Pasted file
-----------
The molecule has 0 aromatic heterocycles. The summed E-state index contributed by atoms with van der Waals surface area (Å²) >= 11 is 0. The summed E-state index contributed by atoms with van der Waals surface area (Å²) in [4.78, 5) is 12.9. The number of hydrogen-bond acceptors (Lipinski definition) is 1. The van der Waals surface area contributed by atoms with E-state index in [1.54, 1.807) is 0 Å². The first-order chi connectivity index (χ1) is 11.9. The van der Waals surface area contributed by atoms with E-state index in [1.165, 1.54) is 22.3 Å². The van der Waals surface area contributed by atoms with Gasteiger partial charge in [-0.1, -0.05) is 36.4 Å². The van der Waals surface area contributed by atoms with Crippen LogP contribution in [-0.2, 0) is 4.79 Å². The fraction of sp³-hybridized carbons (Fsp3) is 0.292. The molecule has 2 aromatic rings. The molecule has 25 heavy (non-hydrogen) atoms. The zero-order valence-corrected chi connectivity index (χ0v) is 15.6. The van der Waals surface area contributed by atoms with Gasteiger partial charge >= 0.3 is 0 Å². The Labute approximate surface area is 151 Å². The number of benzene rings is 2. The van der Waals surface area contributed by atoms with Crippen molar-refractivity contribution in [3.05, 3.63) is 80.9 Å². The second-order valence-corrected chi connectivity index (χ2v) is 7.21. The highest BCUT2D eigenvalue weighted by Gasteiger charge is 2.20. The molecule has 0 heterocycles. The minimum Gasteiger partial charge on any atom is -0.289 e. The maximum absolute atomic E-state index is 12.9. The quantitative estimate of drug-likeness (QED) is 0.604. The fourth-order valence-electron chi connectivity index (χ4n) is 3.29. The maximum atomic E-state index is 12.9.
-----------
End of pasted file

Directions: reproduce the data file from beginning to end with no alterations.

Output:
The molecule has 0 aromatic heterocycles. The summed E-state index contributed by atoms with van der Waals surface area (Å²) >= 11 is 0. The summed E-state index contributed by atoms with van der Waals surface area (Å²) in [4.78, 5) is 12.9. The number of hydrogen-bond acceptors (Lipinski definition) is 1. The van der Waals surface area contributed by atoms with E-state index in [1.54, 1.807) is 0 Å². The first-order chi connectivity index (χ1) is 11.9. The van der Waals surface area contributed by atoms with E-state index in [1.165, 1.54) is 22.3 Å². The van der Waals surface area contributed by atoms with Gasteiger partial charge in [-0.1, -0.05) is 36.4 Å². The van der Waals surface area contributed by atoms with Crippen LogP contribution in [-0.2, 0) is 4.79 Å². The fraction of sp³-hybridized carbons (Fsp3) is 0.292. The molecule has 2 aromatic rings. The molecule has 25 heavy (non-hydrogen) atoms. The zero-order valence-corrected chi connectivity index (χ0v) is 15.6. The van der Waals surface area contributed by atoms with Gasteiger partial charge >= 0.3 is 0 Å². The Labute approximate surface area is 151 Å². The number of benzene rings is 2. The van der Waals surface area contributed by atoms with Crippen molar-refractivity contribution in [3.05, 3.63) is 80.9 Å². The second-order valence-corrected chi connectivity index (χ2v) is 7.21. The highest BCUT2D eigenvalue weighted by Gasteiger charge is 2.20. The molecule has 0 heterocycles. The minimum Gasteiger partial charge on any atom is -0.289 e. The maximum absolute atomic E-state index is 12.9. The quantitative estimate of drug-likeness (QED) is 0.604. The fourth-order valence-electron chi connectivity index (χ4n) is 3.29. The maximum atomic E-state index is 12.9.